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Prostatic acid phosphatase (PAP, PSAP)

Reviewer: Nat Pernick, M.D. (see Reviewers page)
Revised: 17 April 2012, last major update April 2012
Copyright: (c) 2002-2012, PathologyOutlines.com, Inc.


● Prostatic acid phosphatase (PAP), also prostatic specific acid phosphatase (PSAP), is enzyme produced by prostate tissue
● Acid phosphatases release phosphate groups, optimally at acid pH
● May promote HIV infection; naturally occurring fragments form amyloid fibrils (Semen-derived Enhancer of Virus Infection), capture HIV virions and promote their attachment to target cells (Cell 2007;131:1059)

Uses for pathologists

● Identifies prostatic origin of metastases (whose primary is PAP+), including bone metastases (Ann NY Acad Sci 2011;1237)
● Differentiates between prostatic and urothelial carcinomas
● Differentiates between prostatic adenocarcinoma and mesonephric remnant hyperplasia (Ann Diagn Pathol 2009;13:402)
● Presence is presumptive test for semen in forensic studies

Micro images

Prostate-normal (figure D)

Various tissues (normal prostate and carcinoma)

Primary (left), metastasis to lymph node (middle), metastasis to soft tissue (right) of prostatic adenocarcinoma (figure D in all images)

Prostatic adenocarcinoma (figure D of both images); right image is seminal vesicle invasion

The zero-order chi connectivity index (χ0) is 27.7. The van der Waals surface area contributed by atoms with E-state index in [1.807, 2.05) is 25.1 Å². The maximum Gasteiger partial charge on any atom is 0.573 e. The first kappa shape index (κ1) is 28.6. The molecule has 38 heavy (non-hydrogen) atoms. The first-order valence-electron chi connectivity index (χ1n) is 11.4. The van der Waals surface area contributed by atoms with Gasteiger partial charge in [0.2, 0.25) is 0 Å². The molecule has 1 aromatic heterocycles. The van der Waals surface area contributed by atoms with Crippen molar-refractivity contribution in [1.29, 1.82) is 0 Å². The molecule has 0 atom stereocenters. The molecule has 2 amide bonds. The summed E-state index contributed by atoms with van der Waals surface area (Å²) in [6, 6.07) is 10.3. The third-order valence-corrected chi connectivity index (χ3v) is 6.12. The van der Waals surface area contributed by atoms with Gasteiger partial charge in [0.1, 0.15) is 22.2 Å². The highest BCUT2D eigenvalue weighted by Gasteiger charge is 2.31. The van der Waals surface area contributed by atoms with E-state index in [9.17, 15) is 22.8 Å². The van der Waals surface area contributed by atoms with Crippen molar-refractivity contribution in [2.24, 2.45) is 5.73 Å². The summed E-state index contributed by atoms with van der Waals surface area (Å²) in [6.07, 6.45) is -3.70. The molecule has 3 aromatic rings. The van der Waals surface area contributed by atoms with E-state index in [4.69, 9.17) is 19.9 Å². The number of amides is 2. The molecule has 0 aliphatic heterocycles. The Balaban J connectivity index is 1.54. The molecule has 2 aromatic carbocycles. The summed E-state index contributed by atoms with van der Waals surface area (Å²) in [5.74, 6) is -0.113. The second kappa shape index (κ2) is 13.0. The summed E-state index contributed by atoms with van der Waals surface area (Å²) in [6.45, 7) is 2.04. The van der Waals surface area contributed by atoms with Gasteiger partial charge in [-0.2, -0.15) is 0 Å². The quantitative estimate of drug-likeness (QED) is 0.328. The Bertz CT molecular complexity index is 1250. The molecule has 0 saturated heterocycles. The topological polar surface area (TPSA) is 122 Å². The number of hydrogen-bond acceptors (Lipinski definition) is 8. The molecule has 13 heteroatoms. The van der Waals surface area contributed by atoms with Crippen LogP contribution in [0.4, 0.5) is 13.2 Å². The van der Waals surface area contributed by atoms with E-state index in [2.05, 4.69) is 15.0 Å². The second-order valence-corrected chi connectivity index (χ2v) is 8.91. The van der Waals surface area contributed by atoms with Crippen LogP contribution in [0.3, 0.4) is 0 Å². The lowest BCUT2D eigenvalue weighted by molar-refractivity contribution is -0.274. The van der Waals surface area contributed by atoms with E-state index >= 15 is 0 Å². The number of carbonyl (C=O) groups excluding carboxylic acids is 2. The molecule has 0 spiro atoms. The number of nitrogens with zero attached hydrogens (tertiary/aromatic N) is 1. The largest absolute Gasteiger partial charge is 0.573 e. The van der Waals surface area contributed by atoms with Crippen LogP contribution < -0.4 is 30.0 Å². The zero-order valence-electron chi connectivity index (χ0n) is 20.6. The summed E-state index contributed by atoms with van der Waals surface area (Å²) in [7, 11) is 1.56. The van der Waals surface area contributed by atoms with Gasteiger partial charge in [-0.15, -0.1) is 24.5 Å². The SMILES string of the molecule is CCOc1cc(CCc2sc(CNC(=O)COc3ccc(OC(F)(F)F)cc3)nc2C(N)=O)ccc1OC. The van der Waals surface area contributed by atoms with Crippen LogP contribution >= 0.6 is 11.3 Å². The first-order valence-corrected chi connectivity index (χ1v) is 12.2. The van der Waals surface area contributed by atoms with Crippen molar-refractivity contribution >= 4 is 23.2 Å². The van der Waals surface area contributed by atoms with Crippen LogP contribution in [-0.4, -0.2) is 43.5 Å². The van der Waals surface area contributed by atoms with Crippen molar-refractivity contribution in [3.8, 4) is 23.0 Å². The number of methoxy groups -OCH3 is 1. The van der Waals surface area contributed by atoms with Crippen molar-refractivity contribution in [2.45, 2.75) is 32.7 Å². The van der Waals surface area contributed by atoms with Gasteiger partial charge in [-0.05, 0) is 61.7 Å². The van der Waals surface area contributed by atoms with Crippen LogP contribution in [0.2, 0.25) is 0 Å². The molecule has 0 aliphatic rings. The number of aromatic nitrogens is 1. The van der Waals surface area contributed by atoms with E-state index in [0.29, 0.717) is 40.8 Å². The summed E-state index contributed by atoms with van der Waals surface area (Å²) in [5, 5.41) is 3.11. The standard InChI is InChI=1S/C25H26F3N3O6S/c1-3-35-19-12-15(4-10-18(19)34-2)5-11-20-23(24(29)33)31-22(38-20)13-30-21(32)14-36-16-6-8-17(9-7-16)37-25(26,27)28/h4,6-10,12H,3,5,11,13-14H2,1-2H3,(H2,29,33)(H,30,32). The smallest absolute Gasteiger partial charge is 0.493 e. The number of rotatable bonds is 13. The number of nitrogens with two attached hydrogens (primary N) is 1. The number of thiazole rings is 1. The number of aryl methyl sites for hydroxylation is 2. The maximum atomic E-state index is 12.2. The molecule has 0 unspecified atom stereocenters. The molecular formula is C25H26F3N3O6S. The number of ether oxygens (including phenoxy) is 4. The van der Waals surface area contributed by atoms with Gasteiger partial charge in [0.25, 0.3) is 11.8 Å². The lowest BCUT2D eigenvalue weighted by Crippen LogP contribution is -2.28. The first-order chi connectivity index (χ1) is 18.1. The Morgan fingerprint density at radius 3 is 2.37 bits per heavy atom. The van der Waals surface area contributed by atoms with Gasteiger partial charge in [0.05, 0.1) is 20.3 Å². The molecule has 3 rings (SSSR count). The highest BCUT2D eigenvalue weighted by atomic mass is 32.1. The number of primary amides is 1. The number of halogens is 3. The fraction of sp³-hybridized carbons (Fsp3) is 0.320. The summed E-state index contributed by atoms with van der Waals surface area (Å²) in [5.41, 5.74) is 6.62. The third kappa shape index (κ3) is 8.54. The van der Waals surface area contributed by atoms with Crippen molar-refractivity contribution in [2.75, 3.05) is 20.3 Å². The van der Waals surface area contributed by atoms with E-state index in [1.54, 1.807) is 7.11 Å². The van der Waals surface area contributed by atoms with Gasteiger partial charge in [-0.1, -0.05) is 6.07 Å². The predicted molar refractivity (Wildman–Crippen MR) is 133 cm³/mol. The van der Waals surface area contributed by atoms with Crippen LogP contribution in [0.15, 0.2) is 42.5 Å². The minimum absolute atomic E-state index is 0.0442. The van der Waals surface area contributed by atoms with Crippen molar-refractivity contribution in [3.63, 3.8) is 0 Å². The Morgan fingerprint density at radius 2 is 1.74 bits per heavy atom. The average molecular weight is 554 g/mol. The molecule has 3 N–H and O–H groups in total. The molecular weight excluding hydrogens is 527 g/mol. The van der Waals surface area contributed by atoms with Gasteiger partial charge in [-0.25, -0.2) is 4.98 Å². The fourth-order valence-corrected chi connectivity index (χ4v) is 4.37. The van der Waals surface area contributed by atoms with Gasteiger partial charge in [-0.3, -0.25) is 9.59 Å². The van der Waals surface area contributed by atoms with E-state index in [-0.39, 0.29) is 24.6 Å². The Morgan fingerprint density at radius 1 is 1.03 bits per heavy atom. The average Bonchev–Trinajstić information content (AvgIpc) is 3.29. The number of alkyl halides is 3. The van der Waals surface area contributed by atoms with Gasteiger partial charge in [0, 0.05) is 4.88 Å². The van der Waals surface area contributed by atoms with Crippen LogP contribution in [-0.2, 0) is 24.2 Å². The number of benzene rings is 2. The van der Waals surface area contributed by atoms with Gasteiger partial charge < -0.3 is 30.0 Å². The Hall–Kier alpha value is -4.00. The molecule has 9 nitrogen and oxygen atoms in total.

Prostatic adenocarcinoma metastatic to breast (figure C)

Prostatic duct carcinoma

Prostate / colon: in situ hybridization

Rectal neuroendocrine tumour shows diffuse and intense immunoreactivity for prostatic acid phosphatase.

Seminal vesicle-normal is PAP negative (figure D)

Positive staining - normal

● Prostatic epithelium (lysosomal granules) and prostatic ducts
● May be expressed in non-prostatic tissue, but at 1-2 orders of magnitude less than in prostate (Int J Clin Exp Pathol 2011;4:295)

Positive staining - disease

● Prostatic adenocarcinoma and duct carcinoma (considered more sensitive but less specific than PSA)
● PSA/PAP less sensitive in poorly differentiated adenocarcinoma (Am J Surg Pathol 1986;10:765, Am J Surg Pathol 1982;6:553)
● PSA/PAP may become negative after hormonal treatment (Hum Pathol 1996;27:1377)
● Bladder adenocarcinomas and rectal carcinomas may be strongly PAP+ but are PSA-
● Bladder cystitis cystica / cystitis glandularis is occasionally positive (Arch Pathol Lab Med 1988;112:734)
● Rectal carcinoids also positive for PAP, perhaps due to shared cloacal derivation of rectum and prostate (Am J Surg Pathol 1991;15:785); also ovarian strumal carcinoids
● Salivary gland: pleomorphic adenoma (50%), duct carcinoma (20%)

Negative staining

● Prostatic basal cells, urothelium, inflammatory cells
● Nephrogenic adenoma of prostate, bladder, kidney (usually, may be weakly positive)
● Mesonephric remnant hyperplasia (Ann Diagn Pathol 2009;13:402)
● Prostatic clear cell adenocarcinoma
● Non-prostate tissue and tumors other than those indicated above are usually negative / weak

End of Stains > Prostatic acid phosphatase (PAP)

Ref Updated: 3/30/12

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